A former Army Reserve officer and local businessman is running for Niskayuna town supervisor after current supervisor Yasmine Syed announced she will not seek re-election because she is moving to Syracuse.
Hamayun “Joey” Faizy was endorsed by the Schenectady County GOP during a meeting Monday evening. He officially filed the paperwork to run Tuesday.
Faizy is a lifelong resident of the county and has lived in Niskayuna since 2011, according to a press release sent by Syed. Faizy said he sold one of his businesses, a bar named Pinhead Susan’s on Broadway in Schenectady, in order to free up more of his time helping residents of the town.
He also said he didn’t want to be affiliated with a bar.
Faizy will face off against Jaime Lynn Puccioni, a University at Albany professor and vice chairwoman of the Niskayuna Racial Equity Task Force, who was endorsed by the Niskayuna Democratic Committee in late February.
Faizy said he was originally running for a Town Board seat but was asked to run for the supervisor’s role. He did not say who asked him.
He said he’s running because he wants to fix local issues the town has control over, such as people throwing trash out their window on Balltown Road or speeding through neighborhoods.
“It’s about our kids,” he said. “It’s about our future. It might sound cheesy, but it’s not.”
Faizy said one of the biggest issues the town faces is taxes. He said he will bring his budgeting background as a businessman to help resolve any tax issues.
“I want to get to the bottom of it,” he said. “I want to make everybody happy.”
Faizy said he will keep Syed’s open-door policy.
“If anyone has any issues, they’re not going to get the runaround,” he said. “I swear they’re not going to get the runaround. They’re going to get a call back within 24 hours.”
Joining Faizy are Jason Moskowitz and Susan Walker, who are both seeking Town Board seats on the GOP line against Democratic candidates and current board members Denise Murphy McGraw and John Della Ratta.
Moskowitz is a 13-year volunteer firefighter with Niskayuna Fire District No. 1. He is also serving his fifth term as the fire company’s president. He has also been a Schenectady County Public Safety 911 dispatcher for nine years.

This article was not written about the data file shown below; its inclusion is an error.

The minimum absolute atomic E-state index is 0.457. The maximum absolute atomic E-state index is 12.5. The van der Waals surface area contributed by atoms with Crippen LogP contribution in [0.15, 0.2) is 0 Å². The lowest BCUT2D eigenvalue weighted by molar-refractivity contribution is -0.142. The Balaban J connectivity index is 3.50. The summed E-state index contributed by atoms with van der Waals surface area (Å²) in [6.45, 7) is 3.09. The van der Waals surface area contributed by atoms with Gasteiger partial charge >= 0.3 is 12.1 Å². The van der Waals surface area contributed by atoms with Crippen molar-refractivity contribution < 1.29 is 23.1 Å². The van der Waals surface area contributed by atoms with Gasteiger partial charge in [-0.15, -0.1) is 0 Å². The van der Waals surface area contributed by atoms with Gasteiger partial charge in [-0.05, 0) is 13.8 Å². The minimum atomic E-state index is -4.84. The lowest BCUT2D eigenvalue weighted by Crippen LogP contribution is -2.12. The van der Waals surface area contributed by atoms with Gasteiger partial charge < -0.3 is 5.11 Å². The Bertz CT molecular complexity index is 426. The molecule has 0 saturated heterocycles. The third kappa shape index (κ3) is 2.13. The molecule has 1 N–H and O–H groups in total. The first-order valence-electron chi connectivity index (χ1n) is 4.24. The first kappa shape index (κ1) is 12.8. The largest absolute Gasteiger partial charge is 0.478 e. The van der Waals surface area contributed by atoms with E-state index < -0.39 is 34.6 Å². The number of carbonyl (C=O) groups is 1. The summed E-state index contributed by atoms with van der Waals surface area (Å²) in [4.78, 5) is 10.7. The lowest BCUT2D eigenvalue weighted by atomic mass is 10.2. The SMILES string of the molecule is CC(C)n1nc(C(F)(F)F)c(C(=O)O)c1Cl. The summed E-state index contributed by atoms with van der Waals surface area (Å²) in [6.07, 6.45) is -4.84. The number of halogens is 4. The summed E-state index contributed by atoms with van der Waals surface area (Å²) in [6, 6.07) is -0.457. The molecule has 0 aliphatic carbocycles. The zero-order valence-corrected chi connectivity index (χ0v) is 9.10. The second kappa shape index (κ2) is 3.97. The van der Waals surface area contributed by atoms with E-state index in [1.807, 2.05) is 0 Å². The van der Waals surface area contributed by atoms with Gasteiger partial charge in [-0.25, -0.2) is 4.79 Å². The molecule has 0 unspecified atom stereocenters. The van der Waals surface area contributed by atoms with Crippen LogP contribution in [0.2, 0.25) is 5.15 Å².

“I’ve always thought politics plays too much of a role in the town,” he said. “With no personal political agenda, I think I would do a great job of putting our residents and municipal employees before the partisan politics, and my goal would definitely be to make the town more about the residents and the employees, and not party lines.”
Moskowitz said speeding and traffic are big issues in Niskayuna.
“I live in Old Niskayuna and I hear from the residents all the time, and I see it on my own street,” he said.
He said he would work with the Police Department and the public safety committee to come up with creative ways to enforce the speed limits throughout the town and mitigate traffic concerns.
Moskowitz also said he has heard some concerns about the town becoming too commercialized. He said he wants to enact policies to ensure the town can continue to grow but the residential character remains.
Walker, a home health occupational therapist, moved to Niskayuna eight years ago.
“I thought it was just time to get involved locally and really dig in to see what’s going on at the Town Board meetings,” she said, noting she had only been to one meeting pre-COVID. “Just to see what the atmosphere is. I would put a unique perspective on it, given I’m in health care and that seems to be the big thing lately.”
Walker said she hasn’t yet plunged into what issues she thinks are most pressing to the town. However, she is concerned about support for the Police Department.
“I just want to make sure the reforms they’re suggesting are accurate and supportive not only for our community but for them — for our first responders,” she said.